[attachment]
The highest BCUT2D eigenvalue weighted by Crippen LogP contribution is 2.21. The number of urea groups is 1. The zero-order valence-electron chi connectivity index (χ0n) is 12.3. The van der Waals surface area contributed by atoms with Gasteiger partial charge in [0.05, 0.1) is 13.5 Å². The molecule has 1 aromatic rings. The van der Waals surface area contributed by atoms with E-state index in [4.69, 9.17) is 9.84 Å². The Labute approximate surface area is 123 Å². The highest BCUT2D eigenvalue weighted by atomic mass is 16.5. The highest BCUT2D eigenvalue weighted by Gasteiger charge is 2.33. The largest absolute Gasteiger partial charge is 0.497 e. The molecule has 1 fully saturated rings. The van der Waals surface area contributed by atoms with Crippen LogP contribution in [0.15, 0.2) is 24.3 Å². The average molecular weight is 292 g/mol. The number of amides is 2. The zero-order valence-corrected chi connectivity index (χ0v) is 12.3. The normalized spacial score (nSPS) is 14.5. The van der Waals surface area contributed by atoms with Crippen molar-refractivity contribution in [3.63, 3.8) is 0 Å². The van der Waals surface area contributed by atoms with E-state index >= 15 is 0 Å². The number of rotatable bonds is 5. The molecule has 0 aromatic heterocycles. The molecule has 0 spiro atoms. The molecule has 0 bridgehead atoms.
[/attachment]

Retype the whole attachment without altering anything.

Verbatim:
The highest BCUT2D eigenvalue weighted by Crippen LogP contribution is 2.21. The number of urea groups is 1. The zero-order valence-electron chi connectivity index (χ0n) is 12.3. The van der Waals surface area contributed by atoms with Gasteiger partial charge in [0.05, 0.1) is 13.5 Å². The molecule has 1 aromatic rings. The van der Waals surface area contributed by atoms with E-state index in [4.69, 9.17) is 9.84 Å². The Labute approximate surface area is 123 Å². The highest BCUT2D eigenvalue weighted by atomic mass is 16.5. The highest BCUT2D eigenvalue weighted by Gasteiger charge is 2.33. The largest absolute Gasteiger partial charge is 0.497 e. The molecule has 1 fully saturated rings. The van der Waals surface area contributed by atoms with Crippen LogP contribution in [0.15, 0.2) is 24.3 Å². The average molecular weight is 292 g/mol. The number of amides is 2. The zero-order valence-corrected chi connectivity index (χ0v) is 12.3. The normalized spacial score (nSPS) is 14.5. The van der Waals surface area contributed by atoms with Crippen molar-refractivity contribution in [3.63, 3.8) is 0 Å². The van der Waals surface area contributed by atoms with E-state index >= 15 is 0 Å². The number of rotatable bonds is 5. The molecule has 0 aromatic heterocycles. The molecule has 0 spiro atoms. The molecule has 0 bridgehead atoms.